Depending on your findings and needs you might just want turn SpeedStep or Cool’n’Quiet off either in the BIOS or in windows. Food for taught, what if one day some vendors decide you don’t need to be able to turn that off, it disappears from your view and ultimately from you control … The “good enough is good enough” world can lead to a very mediocre world. I’m I being paranoid? Nope, not according to Ron Oglesby (you want VDI reality checks? Check him out) in his blog post SpeedStep and VDI? Is it a good thing? Not for me. where CISCO UCS 230 blades are causing him problems.

So what do I do? Well to be honest, when the need for stellar and pure raw performance is there, the power savings go out the window whenever I see that it’s causing issues. If it doesn’t, fine, than they can stay. So yes, this means no money saved, no reduction of cooling costs and penguins (not Linux, but those fluffy birds on the South Pole that can’t fly) loosing square footage of ice surface. Why? Because the business wants and needs the performance and they are nagging me to deliver it. When you have a need for that performance you’ll make that trade off and it will be the correct decision. Their fancy new servers performing worse or not better than what they replaced and that virtualization project getting bashed for failing to deliver? Ouch! This is unacceptable, but, to tell you the truth, I kind of like penguins. They are cute. So I’m going to try and help them with Dynamic Optimization and Power Optimization in System Center Virtual Machine Manager 2012. Perhaps this has a better change for performance critical setups to provide power savings than the advanced CPU capabilities. With this approach you have nodes running on full power, while distributing the load and shutting down entire nodes when there is over capacity. I’ll be happy to report how this works out in real life. But do mind that this is very environment dependent and you might not have any issues what so ever, so don’t try to fix what is not broken.

The thing is in most places you can’t hang around for many weeks fine tuning very little configuration option in the CPUs in collaboration with developers & operations. The production needs, costs and time constraints (by the time they notice any issues “play time” has come and gone) just won’t allow for it. I’m happy to have those options where I have the opportunity to use them but in most environments I’ll stick with easier and faster fixes due to those constraints. Microsoft also informs us to keep an eye on power saving settings in this KB article Degraded overall performance on Windows Server 2008 R2 and offers some links to more guidance on this subject. There is no “one size fits all” solution. By the way some people claim that the best performance results come from leaving SpeedStep on in the BIOS and disabling it in Windows. Others swear by disabling it in the BIOS. I just tend to use what I can where I can and go by the results. It’s all a bit empirical and this is a cool topic to explore, but as always time is limited and you’re not always in the position where you can try it all out at will.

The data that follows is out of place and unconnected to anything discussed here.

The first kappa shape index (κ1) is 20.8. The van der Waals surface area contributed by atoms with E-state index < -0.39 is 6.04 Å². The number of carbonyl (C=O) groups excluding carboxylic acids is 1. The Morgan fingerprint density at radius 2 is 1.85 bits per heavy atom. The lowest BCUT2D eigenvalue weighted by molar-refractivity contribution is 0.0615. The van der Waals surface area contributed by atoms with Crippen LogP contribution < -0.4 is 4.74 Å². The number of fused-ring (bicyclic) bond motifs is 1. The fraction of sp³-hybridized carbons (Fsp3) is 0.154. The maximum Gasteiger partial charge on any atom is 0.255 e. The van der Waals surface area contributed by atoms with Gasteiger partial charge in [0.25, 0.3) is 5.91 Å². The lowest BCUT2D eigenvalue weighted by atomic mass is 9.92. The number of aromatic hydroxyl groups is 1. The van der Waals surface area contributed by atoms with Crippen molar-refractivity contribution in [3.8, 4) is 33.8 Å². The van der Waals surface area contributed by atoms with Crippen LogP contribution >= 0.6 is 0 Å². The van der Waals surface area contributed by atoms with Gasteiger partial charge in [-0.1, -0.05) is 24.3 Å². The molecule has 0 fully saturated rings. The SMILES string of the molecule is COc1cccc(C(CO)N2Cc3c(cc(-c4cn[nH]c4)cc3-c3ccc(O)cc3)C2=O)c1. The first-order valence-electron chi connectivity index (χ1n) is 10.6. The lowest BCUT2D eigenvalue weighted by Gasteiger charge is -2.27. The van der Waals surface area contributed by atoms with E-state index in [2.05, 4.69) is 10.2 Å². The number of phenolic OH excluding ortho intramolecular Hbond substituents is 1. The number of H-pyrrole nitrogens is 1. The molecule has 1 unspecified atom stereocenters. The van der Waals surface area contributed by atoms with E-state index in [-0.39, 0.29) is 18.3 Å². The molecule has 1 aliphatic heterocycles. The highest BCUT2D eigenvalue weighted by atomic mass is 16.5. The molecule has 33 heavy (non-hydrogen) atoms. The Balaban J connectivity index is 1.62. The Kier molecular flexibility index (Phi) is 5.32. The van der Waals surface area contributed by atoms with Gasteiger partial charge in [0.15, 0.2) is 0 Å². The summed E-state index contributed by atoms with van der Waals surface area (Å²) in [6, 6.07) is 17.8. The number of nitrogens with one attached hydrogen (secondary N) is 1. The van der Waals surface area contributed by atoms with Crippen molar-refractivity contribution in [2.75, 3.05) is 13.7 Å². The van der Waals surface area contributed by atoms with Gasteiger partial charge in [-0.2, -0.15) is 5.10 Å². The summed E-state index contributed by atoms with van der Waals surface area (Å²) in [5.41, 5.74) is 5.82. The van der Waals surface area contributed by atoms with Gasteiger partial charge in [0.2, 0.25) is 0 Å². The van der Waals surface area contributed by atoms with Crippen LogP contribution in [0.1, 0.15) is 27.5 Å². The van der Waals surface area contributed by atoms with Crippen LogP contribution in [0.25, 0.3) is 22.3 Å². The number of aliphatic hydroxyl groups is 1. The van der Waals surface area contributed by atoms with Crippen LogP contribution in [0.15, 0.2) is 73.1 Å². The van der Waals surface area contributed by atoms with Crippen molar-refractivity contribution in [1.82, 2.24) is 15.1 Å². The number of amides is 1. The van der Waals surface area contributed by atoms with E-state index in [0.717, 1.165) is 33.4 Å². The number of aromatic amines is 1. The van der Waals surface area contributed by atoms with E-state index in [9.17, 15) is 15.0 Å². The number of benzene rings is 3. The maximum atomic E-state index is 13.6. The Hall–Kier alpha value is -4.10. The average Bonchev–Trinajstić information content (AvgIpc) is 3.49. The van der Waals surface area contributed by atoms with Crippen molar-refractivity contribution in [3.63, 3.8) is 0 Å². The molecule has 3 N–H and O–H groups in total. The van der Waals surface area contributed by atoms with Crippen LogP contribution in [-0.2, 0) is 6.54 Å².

In the end it comes down to making choices. This is not as hard as you think as long as you make the right choices for the right reasons. Even with the physical desktops that are Wakeup On LAN (WOL) enabled to allow users to remotely boot them when they want to work from home or while traveling I’ve been known to state to the bean counters that they had to pick one of two: have all options available to their users or save the penguins. You see WOL with a machine that has been shut down works just fine. But when they go into hibernation/standby you have to enable the NICs to be allowed to wake up the computer from hibernation or standby for WOL to work or the users won’t be able to remotely connect to them. See more on this at http://technet.microsoft.com/en-us/library/ee617165(WS.10).aspx But this means they’ll wake up a lot more than necessary by non-targeted network traffic. So what? Think of the benefits! An employee wanting to work a bit at 20:00 PM to get work done on her hibernating PC at work so she can take couple of hours to take her kid to the doctor next morning can do so = priceless as that mother knows how great of a boss and company she works for.

Heads Up On Microsoft Security Bulletin MS11-047: Vulnerability in Hyper-V Could Allow Denial of Service (KB2525835)

Well it’s patch Tuesday again and here’s a quick heads up to all people using Hyper-V.  I would like to point your attention to http://www.microsoft.com/technet/security/bulletin/MS11-047.mspx.  This security bulletin deals with a vulnerability in Hyper-V that could allow a denial of service as mentioned in knowledge base article 2525835 which can be found here http://support.microsoft.com/kb/2525835. As you can read the severity rating is important, not critical. If you want to manually download the update you can get it here: http://www.microsoft.com/downloads/en/details.aspx?FamilyID=c9c6c36d-a455-42f7-b7d4-9fb9824c07cb

This is, if I’m not mistaken, only the third security fix for Hyper-V since the Windows 2008 era. That is not a bad track record at all! Now look at the information available under mitigating factors:  An attacker must have valid logon credentials and be able to log on locally to exploit this vulnerability. The vulnerability could not be exploited remotely or by anonymous users. Now that isn’t to much to ask from your virtualization infrastructure I hope. If it is, we need to talk Smile As the time of writing no known exploits are out in the wild.

So review this and plan to deploy this at you earliest available maintenance windows. When you’re running a cluster with Live Migration you can do this with no down time for the guests what so ever as it requires a restart.